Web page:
Blacks In Law Enforcement of America Recommendations
The county has come into a state of independent oversight and accountability. There is a cry for oversight and accountability for big businesses such as Wall Street, the mortgage industry, and even the automotive industry.
If our voices, when united, can be heard to affect change and demand accountability from our government leaders on corporate institutions, then we must express our outrage when there is no actual oversight of our local law enforcement departments that are paid by our tax dollars to protect adequately and serve our families?
As a national organization of Black Law Enforcement Professionals, we recognize the need for oversight of policy and procedure and accountability of law enforcement when it comes to “Use of Force” policies and legislation.
The Eric Garner case proved to us that a video of the incident, the NYPD Commissioner stating that a chokehold violated Department Policy and the Medical Examiner ruling the death of Mr. Garner a Homicide. Yet with all this evidence, there was no impact on the District Attorney’s office bringing any charges against the officer in the result of Mr. Garner’s death.
Whether they want to admit in or not, the District Attorneys office and our local municipalities are presented with the challenge of investigating a related officer. First, the municipality has to investigate an officer who they consider to be “one of their own.” Second, the municipality has to decide how they can proceed with its investigation in a manner that will preserve its relationships with the police department and that police officer.
As a National Organization of Law Enforcement Professionals, we present logical choices that should be presented in local, state or federal legislation to remove the burden of District Attorneys and the assumption bias in any investigation of a law enforcement officer’s actions that result in a death of a subject.
- State Legislation must define police Criminality.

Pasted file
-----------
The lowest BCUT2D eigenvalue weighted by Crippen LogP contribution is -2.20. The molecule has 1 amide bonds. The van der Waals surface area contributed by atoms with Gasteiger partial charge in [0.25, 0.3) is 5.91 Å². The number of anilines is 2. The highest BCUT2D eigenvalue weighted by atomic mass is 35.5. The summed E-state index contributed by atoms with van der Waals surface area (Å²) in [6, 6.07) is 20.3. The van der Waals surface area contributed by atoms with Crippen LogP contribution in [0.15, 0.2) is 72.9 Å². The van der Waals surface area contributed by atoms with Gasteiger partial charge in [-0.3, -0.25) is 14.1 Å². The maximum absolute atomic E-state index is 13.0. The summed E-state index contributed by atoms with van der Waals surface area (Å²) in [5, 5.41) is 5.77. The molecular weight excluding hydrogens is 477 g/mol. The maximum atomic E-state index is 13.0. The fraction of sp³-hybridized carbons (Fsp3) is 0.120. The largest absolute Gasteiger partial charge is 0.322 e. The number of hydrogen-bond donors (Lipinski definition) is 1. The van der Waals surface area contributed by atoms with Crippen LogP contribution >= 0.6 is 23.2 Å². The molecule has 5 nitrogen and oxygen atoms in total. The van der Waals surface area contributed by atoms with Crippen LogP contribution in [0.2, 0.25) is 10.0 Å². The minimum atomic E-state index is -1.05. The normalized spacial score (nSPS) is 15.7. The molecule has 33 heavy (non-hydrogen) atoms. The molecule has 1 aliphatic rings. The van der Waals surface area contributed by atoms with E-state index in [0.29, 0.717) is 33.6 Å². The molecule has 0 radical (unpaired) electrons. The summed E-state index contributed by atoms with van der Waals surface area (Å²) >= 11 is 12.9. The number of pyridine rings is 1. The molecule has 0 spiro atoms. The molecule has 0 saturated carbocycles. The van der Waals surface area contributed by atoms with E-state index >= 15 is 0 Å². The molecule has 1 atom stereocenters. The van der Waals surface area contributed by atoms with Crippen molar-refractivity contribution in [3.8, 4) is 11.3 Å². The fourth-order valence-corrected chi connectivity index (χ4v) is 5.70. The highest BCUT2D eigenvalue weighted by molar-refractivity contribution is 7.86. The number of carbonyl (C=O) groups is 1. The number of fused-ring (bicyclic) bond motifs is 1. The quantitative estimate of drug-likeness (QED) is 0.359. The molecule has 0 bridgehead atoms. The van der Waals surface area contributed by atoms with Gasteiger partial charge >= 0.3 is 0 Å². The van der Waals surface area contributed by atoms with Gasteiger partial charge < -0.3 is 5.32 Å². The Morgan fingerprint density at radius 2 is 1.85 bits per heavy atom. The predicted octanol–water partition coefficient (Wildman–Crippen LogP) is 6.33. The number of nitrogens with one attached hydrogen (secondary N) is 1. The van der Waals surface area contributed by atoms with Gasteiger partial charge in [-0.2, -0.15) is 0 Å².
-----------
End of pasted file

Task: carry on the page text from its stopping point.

- ALL Law Enforcement Officers that carry a weapon on and off- duty and have the powers under NYS Criminal Law Section 2.10 to make warrantless arrests, and the use of deadly force must have legislation that will define what actions are criminal in nature. If any Law Enforcement Officer that is certified by New York State and has received comprehensive training by certified institutions of Law Enforcement of the state of New York then goes into a community violates policy, procedure, and training while abusing the authority that they have been empowered with, is in essence, a criminal themselves. It is time for Politicians and lawmakers to define in state legislation Police Criminality.
- An Officers Duty to Intercede
- To amend Use of Force Policies to require Officers to intercede when witnessing other officers violate Use of Force or Deadly force training and departmental policies. It is the duty of an officer to stop any criminal act even if a fellow officer is committing the criminal offense.
- The Need for a State Wide Special Prosecutor.
- The legislation must create a statewide independent investigative unit that will investigate any incidents of alleged Police Criminality from the start when evidence collection and interviewing witnesses. This is the most important part of any investigation. If necessary, the independent unit will prosecute. The legislation must provide resources to municipalities so that they can meet the requirements of the legislation.
- NYS Attorney General Eric Schneiderman has stated that his office can play the role in an independent investigator and prosecutor. As a national organization Law Enforcement Professionals we have a problem with his offering. AG Schneiderman is in his second term. He and his office have remained silent in the many shootings of black and brown men and women under his watch. He has had several high profile cases that have made national news before the Eric Garner with many requests for Independent Investigators from families of victims of Police Criminality. If AG Schneiderman is sincere in his officering; he should open up all cases of incidents of questionable police shootings that happen under his watch as Attorney General. If not, his officer is just political symbolism without any substance.
- The need for Independent Civilian Complaint Review Boards (CCRB)